by Shelly Lane
Quaker Parrots seem to be somewhat prone to obesity, fatty liver disease (FLD) and other liver problems. The following is the story of one of my own birds and what I’m doing that seems to be helping. As with any other health issue, you should take your bird to a good avian vet if you suspect it has fatty liver disease.
Back in May of 2004, we had quite a scare with River, one of our Quaker Parrots. He was about 7 years old at the time. Looking back, his beak was slightly overgrown for a while leading up to this crisis, but apparently not enough that I thought it might be a problem. Another thing I observed is that he would sometimes have what appeared to be a bruise on his beak, and he would also have sores on his feet from time to time. I found out later that these are classic symptoms of liver disease.
I think one of the reasons I wasn’t concerned is that I’ve had River since he was 3 months old or so and had always fed him a good diet of pellets along with a small amount of fruits and veggies. In fact, for the 3 or 4 years prior, I had been feeding my birds low-fat pellets. Most if not all of the birds with fatty liver disease that I had heard of had been on seed diets. So unfortunately, I just never put these symptoms together.
Then in May of 2004, River’s blood stopped clotting like it should. This caused blood to accumulate under his beak and come up out of his nares. Yes, he was literally bleeding to death from his nostrils. I rushed him to the vet. A physical exam performed by my excellent avian vet showed signs of Fatty Liver Disease except that River is not overweight, has always been on a great diet and does not have fatty tumors.
Blood tests showed slightly elevated glucose and dangerously high cholesterol and uric acid. There was so much fat in the blood that the lab couldn’t run all of the tests that my vet ordered. In fact, the vet pointed the fat out to me after taking the sample – it didn’t look like normal blood at all. How could a bird on low-fat pellets have so much fat in its blood??? It just didn’t make sense.
I’ll never forget the phone call from my vet to notify me of the test results when near the end of the call my vet stated, “it’s hard to understand how the bird is still alive when there is so much going wrong in the body.” I thought my heart would break.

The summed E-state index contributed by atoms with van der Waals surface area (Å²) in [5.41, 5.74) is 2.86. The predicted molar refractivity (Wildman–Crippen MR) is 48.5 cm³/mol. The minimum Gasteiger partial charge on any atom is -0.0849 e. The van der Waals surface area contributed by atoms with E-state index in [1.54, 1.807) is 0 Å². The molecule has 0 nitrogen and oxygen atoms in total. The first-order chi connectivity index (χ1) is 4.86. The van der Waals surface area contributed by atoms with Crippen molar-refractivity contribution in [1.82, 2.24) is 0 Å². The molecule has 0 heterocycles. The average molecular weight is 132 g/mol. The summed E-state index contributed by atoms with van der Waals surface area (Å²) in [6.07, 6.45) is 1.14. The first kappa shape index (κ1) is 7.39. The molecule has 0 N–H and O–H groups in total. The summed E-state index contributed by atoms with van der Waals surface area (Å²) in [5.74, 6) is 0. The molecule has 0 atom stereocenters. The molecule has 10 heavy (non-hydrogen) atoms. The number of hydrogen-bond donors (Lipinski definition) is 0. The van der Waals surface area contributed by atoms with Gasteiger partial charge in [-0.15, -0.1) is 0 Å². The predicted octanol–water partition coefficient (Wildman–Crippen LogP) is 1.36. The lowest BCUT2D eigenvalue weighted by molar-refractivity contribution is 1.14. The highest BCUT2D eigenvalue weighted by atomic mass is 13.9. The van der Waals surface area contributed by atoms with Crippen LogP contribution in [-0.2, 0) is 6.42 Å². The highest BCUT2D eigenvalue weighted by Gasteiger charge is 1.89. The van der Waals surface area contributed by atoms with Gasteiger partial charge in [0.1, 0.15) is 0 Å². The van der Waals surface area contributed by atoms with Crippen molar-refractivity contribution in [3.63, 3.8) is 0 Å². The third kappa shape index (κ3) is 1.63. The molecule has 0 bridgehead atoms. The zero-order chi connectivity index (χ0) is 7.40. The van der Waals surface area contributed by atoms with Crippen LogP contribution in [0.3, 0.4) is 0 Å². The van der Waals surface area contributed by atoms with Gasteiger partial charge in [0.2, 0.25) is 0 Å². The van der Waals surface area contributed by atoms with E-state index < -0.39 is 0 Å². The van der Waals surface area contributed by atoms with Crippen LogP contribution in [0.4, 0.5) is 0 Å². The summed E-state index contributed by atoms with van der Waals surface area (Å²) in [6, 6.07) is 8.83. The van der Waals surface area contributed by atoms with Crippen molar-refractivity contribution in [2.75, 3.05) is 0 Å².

My vet told me he would research possible drug therapies. The truth was that he wasn’t sure what to do with River. He is a vet that treats only avians. In his practice, he sees bird after bird all day long, but he had never seen this problem before.
I decided not to wait. I got on the internet and found a web page that really helped on Land of Vos. As a result of finding this information, I began giving River a small amount of Aloe Detox every day and continued this for 2 months.
But what to do about his diet? Obviously the traditional diet of pellets wasn’t working for him. In fact, I would go as far to say that the pelleted food was a major part of the problem since it was his primary diet. I remember wondering at the time if his body wasn’t able to metabolize the fat in the processed food he was receiving, which led me to the thought that a more natural diet might be the way to go.
What I decided to do is remove the pellets from his diet entirely and feed him a 100% sprouts diet. I chose to use sprouts from China Prairie because they have developed a system for feeding sprouts to parrots, and it includes everything a person needs for sprouting seeds (including instructions, which I needed!)
Nearly two and a half years later, River’s beak is still a little overgrown. However, I have not noticed any bruising on his beak since the change in his diet. The sores on his feet have healed and never come back. Most importantly, he is ALIVE.
The only thing I have not done but should do is take him back to the vet to have the blood tests run again. His last visit was so traumatic for both of us that I keep putting it off. He lost so much blood when the vet did the blood draw for the tests due to his blood not clotting properly (plus what he had already lost from his nares). I think he’s in much better shape now, but I can’t help but be a little apprehensive about it. One of these days… For now, I’m just enjoying the fact that my sweet little River is still with us.
In case you’re wondering, I now feed all of my Quaker Parrots fresh sprouts daily. I start a new batch every day. All seven of our Quaker Parrots love eating the sprouts. For River and his mate Raine, I feed fresh sprouts and nothing else (due to River’s issues). My other birds receive around 80% pellets and 20% sprouts. I still feel that pellets are an excellent diet for most pet birds, but obviously for River this is not the case for some unknown reason.